The Meaning and Traditions of the Epiphany
A celebration of Three Kings Day on January 6
If you have already packed up your Christmas tree, recycled all the wrapping paper and New Year’s Eve champagne bottles, and flipped off the lights that turned your house into a holiday show, we have bad news for you—the holidays aren’t over quite yet.
Remember the song “The 12 Days of Christmas”? Well the 12th day of the holiday season lands on January 6. That is the day known as Epiphany, or “Three Kings Day”, which marks the occasion when, according to the Bible, the three kings—also called the three wise men or Magi—arrived in Bethlehem to meet the baby Jesus.
While Christmas is celebrated on December 25th to mark the birth of the baby Jesus those who know their Bible stories remember that the three kings didn’t show up until a few weeks later. Christmas carol aficionados may recall from the song “We Three Kings”, those three noble men spotted “a star of wonder” in the night sky, recognized it as a divine sign, and set out to find its source. They traveled “over field and fountain, moor and mountain” as they were “following yonder star” to Bethlehem. Once there, according to the Book of Matthew, the kings Melchior, Caspar, and Balthazar paid homage to the newborn Jesus with their gifts of frankincense, gold, and myrrh.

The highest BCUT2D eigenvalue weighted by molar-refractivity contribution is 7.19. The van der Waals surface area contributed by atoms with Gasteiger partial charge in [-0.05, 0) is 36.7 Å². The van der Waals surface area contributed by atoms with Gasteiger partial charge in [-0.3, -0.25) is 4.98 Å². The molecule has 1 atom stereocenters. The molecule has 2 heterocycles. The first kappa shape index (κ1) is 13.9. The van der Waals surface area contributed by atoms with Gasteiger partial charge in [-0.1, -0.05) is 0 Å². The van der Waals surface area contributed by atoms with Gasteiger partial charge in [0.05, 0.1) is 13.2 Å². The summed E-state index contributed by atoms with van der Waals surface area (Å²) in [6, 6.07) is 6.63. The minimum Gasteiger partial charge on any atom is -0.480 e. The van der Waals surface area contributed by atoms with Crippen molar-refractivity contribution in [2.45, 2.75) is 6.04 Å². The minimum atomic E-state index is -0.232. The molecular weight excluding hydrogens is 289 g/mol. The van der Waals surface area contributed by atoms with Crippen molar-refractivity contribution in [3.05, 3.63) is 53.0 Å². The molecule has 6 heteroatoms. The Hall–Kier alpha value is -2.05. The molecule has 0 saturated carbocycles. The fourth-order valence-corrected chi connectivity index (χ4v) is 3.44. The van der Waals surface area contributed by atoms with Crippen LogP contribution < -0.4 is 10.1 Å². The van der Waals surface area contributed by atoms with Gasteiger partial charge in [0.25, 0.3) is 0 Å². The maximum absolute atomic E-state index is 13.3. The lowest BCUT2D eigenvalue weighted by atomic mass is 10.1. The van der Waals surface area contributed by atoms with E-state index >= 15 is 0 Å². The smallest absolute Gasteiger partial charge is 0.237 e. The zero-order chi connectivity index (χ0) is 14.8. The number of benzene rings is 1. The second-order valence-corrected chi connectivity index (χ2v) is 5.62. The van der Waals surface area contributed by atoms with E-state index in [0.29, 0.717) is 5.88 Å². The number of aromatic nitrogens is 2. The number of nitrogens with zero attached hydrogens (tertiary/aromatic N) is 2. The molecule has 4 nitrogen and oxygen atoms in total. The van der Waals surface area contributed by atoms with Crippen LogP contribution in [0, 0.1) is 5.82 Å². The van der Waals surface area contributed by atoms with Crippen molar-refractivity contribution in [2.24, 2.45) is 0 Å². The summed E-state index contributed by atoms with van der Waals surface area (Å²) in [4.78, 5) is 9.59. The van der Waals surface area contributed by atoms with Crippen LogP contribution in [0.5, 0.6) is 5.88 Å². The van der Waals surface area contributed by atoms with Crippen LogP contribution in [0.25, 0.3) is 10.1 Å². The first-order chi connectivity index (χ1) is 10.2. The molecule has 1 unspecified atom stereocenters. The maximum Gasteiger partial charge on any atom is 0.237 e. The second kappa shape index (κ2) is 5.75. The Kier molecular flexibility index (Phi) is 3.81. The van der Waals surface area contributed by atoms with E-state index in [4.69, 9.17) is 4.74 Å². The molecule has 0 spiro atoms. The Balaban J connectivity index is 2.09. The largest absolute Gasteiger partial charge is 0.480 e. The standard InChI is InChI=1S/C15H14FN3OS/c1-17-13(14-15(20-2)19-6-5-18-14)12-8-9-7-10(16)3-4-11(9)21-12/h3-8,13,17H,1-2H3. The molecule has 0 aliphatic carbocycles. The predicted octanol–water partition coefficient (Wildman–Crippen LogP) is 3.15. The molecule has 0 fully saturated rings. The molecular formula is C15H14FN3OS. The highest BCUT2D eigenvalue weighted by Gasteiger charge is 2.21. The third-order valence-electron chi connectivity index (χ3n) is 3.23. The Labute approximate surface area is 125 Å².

How you celebrate the Feast of the Epiphany depends on your religion. As USA Today notes, most Southern Protestants hear about Epiphany at church on the Sunday closest to Jan. 6. Depending on the pastor’s proclivities, a congregation could hear about Epiphany once during the year or hear sermons for an entire “season of Epiphany,” which wraps up on the Sunday before Ash Wednesday, which kicks off the Lenten season. For Catholics, the Pope marks the occasion by delivering an annual Epiphany homily during Mass in St. Peter’s Basilica in Rome. Of course, some Orthodox churches use a different church calendar, per USA Today, and won’t celebrate Epiphany until a later date in January.
Around the world, Epiphany is celebrated with gifts, especially for kids, and cake. In Latinx culture, Jan. 6 is “Dia de los Tres Reyes Magos,” or Day of the Three Wise Kings, which requires a Roscon de Reyes (Spanish Twelfth Night Bread), a traditional dessert. Southerners, especially those who have been in New Orleans during the Epiphany season, which begins on Kings Day, January 6, and lasts through Fat Tuesday. The traditional king cake is the colorful ring-shaped cake that comes with a tiny plastic baby baked inside that have become part of the city’s Mardi Gras festivities. The cakes are decorated with sugars in symbolic colors—purple (justice), green (faith), and gold (power)—all meant to honor the three kings from Biblical history with the baby supposedly representing the newborn Jesus. They are a delicious way to mark Epiphany for those who remember the reason for the season or those who just like a good piece of cake.